Media Mavens Beg For Primaries To End
A visibly exhausted Wolf Blitzer melted down in CNN's Situation Room today, suddenly turning away from a holographic display specially invented to explain the trans-dimensional Texas primaries, stating "Can Senator Clinton suffer a setback and keep on going? Wait a minute. No, no, that's it. Look, people--I'm sorry. I can't take the over-analysis anymore. Just let the Texans vote!"
Blitzer's attitude was apparently catching, with MSNBC's Tim Russert describing guest political commentator James Carville as a "glass-chewing bat-eared freak" who he advised to "get help or go back on meds." Russert then responded to conservative guest William Bennett in a low-voiced aside, "Take another trip to Vegas, Sparky," an apparent reference to Mr. Bennett's rumored gambling addiction.
Ok, those things only happened in the achievable fantasies of my mind. Rather, the media exists to sell air time by accentuating controversy, and behind their airbrushed earnesty the talking heads currently look as if they're about to pop like champagne corks. They're happy because Barack Obama's string of victories appears to be broken, an 11-primary run in which his smallest margin of victory was by 17 percentage points. After an absence of two centuries, Vermont and Rhode Island are electorally meaningful again. The Heads are even happier with the thought of a divided Democratic convention, which appears increasingly likely.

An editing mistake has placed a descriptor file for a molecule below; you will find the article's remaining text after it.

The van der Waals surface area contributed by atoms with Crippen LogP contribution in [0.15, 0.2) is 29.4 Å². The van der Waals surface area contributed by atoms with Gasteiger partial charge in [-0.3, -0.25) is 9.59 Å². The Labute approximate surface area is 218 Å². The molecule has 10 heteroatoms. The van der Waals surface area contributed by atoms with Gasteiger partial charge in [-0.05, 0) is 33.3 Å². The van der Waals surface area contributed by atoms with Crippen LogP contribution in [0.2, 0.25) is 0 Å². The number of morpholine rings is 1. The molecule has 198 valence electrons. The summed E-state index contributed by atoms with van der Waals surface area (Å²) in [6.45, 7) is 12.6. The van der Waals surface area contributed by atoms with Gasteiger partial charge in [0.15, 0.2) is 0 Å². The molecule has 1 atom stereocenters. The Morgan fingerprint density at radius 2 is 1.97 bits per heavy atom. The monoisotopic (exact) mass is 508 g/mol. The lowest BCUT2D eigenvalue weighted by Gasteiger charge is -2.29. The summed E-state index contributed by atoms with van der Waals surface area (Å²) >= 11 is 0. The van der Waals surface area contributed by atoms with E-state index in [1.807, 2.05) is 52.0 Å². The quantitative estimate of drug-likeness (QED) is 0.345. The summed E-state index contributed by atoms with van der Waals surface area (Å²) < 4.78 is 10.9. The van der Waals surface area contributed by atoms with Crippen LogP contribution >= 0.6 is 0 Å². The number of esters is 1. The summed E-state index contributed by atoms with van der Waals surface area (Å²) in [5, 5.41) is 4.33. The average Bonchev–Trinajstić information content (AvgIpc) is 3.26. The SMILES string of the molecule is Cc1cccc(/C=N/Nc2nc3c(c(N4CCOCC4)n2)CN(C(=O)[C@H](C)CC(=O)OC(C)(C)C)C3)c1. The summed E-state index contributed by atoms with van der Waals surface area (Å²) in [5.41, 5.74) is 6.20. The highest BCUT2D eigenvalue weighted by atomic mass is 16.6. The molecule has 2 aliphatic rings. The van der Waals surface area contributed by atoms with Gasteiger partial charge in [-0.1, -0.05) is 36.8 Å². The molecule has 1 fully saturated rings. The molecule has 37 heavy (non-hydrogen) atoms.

Simple math dictates that Hillary Clinton can't overtake Obama in either pledged delegates or popular votes; to draw even in delegates, she would have to win all remaining 16 states by 20 percentage points, a margin Obama leads by in Vermont and Mississippi surveys. Obama has nearly drawn even in committed superdelegates, a group generally not distinguished by the courage of its convictions and which knows going against a home state's popular vote is to quaff political pesticide. Yet even if he takes a lead amongst superdelegates, it's still possible that Obama would fall short of the 2,024 delegates required to take his party's nomination.
The Clinton plan to win boils down to "seating" Michigan and Florida delegates, ones currently disallowed because each state chose to break party rules by holding early primaries. The Clinton campaign pleads that these states shouldn't be disenfranchised, and while they'll probably not be allowed to pencil down all those delegates as theirs, the disenfranchisement argument is strong. There has been talk of Michigan and Florida holding do-over caucuses; the Democratic National Committee (chaired by Howard Dean) loves caucuses because they've gotten lots of new people to register and existing members more involved than any time since 1959. The DNC has already gone on the record pushing Michigan to caucus. The contest may not extend beyond June, but the nomination may ultimately come down to those two prodigal states. Party leadership is ready to proffer a compromise of caucuses, and the Clintons will be in no position to turn it down.